Before COVID, before the natural disasters, before the Black Lives Matter movement, we already had people who had fallen over the cliff into stormy seas without life rafts (1 in 200 homeless on any given night; little social progress despite almost three decades of GDP growth; stagnant wage growth; 2 in 5 families living in poverty have at least one working parent).

We provided life rafts to (some of) them during COVID, but it wasn’t enough to get them to shore and enable them to climb back up the cliff and hang on. And from 28 March, the life rafts have deflated and we’ve missed an opportunity to make fundamental long-lasting societal changes. We have failed to:

  1. Improve economic and social outcomes by raising the social security rate: Groups from across society, industries and political perspectives (including the BCA) have long called for an increase in social security for people who need it and for the benefit to the economy overall. We saw an increase during COVID, but as of 1 April, social security rates were dropped by $50 in real terms. The current $44 a day is below the poverty rate and well below half the minimum wage.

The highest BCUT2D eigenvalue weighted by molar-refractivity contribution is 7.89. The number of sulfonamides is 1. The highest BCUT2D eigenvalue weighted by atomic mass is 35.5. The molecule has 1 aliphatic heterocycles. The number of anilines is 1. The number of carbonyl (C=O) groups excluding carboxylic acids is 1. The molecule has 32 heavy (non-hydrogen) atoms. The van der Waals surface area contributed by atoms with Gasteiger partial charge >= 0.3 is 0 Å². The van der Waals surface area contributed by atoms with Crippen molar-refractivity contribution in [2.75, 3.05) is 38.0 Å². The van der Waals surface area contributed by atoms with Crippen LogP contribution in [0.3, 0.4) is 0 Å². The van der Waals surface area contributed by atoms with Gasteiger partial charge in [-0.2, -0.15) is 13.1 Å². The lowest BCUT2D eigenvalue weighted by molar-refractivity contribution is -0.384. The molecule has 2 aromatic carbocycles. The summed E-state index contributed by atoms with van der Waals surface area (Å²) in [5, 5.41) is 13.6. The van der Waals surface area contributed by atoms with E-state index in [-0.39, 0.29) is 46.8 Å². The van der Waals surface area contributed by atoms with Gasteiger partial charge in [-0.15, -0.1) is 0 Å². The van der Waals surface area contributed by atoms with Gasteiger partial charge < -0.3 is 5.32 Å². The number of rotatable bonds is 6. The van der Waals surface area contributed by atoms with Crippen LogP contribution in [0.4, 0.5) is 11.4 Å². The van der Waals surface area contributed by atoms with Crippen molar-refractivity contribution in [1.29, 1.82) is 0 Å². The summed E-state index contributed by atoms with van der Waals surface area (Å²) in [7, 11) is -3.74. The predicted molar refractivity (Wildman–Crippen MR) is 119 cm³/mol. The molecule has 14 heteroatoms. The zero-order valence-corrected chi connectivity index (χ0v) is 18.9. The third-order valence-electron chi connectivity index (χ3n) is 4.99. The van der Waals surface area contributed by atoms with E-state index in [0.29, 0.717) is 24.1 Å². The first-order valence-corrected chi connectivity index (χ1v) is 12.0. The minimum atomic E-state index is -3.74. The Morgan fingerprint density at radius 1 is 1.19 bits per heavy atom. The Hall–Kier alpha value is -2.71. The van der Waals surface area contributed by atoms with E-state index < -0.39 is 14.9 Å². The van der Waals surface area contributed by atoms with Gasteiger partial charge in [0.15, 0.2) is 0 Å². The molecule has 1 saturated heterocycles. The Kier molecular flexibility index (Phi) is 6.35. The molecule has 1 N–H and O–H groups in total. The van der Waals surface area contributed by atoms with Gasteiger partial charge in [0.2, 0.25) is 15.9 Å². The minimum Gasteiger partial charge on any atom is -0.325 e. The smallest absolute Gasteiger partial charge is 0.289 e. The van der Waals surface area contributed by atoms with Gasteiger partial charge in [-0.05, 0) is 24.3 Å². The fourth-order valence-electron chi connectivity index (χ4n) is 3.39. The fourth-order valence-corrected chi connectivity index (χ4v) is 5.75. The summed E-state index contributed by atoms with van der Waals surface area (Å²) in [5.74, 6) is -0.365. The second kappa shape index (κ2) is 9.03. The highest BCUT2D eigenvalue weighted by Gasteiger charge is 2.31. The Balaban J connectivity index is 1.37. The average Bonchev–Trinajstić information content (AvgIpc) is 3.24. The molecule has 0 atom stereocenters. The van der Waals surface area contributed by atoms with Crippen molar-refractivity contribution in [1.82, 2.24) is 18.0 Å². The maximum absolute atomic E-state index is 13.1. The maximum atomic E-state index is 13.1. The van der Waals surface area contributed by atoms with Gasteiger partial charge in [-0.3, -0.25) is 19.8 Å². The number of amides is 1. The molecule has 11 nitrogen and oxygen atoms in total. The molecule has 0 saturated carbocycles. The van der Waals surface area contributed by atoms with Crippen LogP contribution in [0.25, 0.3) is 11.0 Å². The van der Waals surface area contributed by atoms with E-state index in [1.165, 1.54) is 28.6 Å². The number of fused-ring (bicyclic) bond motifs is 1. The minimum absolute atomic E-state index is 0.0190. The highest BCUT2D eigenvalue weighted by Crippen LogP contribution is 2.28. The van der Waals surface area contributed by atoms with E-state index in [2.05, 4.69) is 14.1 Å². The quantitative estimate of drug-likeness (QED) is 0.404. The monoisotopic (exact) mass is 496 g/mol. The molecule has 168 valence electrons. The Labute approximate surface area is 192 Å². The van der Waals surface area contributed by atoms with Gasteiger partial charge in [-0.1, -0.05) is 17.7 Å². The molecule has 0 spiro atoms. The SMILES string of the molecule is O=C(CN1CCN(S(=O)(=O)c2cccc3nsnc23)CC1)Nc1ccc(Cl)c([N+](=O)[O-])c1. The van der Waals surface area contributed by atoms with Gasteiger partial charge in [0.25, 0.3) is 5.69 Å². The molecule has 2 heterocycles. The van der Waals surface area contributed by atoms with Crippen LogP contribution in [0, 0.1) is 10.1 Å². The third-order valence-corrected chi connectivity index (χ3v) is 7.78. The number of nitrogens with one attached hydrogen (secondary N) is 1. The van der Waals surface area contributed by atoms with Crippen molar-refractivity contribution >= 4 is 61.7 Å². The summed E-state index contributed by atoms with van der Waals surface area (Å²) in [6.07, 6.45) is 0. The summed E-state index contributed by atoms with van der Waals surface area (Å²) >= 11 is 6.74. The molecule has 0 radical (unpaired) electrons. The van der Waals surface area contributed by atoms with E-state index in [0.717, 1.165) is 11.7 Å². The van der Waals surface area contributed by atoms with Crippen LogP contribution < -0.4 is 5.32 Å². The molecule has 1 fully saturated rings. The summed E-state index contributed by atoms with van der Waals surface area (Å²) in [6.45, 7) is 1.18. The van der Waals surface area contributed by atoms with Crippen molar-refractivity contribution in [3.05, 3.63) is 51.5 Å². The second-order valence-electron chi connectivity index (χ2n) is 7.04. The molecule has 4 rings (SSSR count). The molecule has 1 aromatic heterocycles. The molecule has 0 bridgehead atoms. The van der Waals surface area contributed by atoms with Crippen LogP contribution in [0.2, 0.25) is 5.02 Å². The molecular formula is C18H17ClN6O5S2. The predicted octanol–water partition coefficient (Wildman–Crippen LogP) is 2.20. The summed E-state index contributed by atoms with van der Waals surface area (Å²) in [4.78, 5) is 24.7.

2. Help increase affordable, stable and secure housing: Having somewhere safe, affordable, stable and secure to live is well established in evidence to be the foundations of other life outcomes. Before COVID we were already working off high rates of homelessness and housing affordability issues. We’re now seeing increasing rent pressures and a return to housing financial stress. The Government is proposing to provide $782.1 million over four years from 2021‑22 in the areas of “home ownership, support jobs in the residential construction sector and enhance housing data”. Of the $782.1m, almost all of it ($774.8m) is for the extension of the HomeBuilder program. There is no adequate social or affordable housing response.

  3. Improve digital inclusion as an enabler for full participation: The Digital Economy Strategy is important, but it’s only relevant for people who are digitally included. At the last count, around 2.6m Australians did not use the internet and the digital exclusion index demonstrates ongoing challenges. How do they access the digital economy?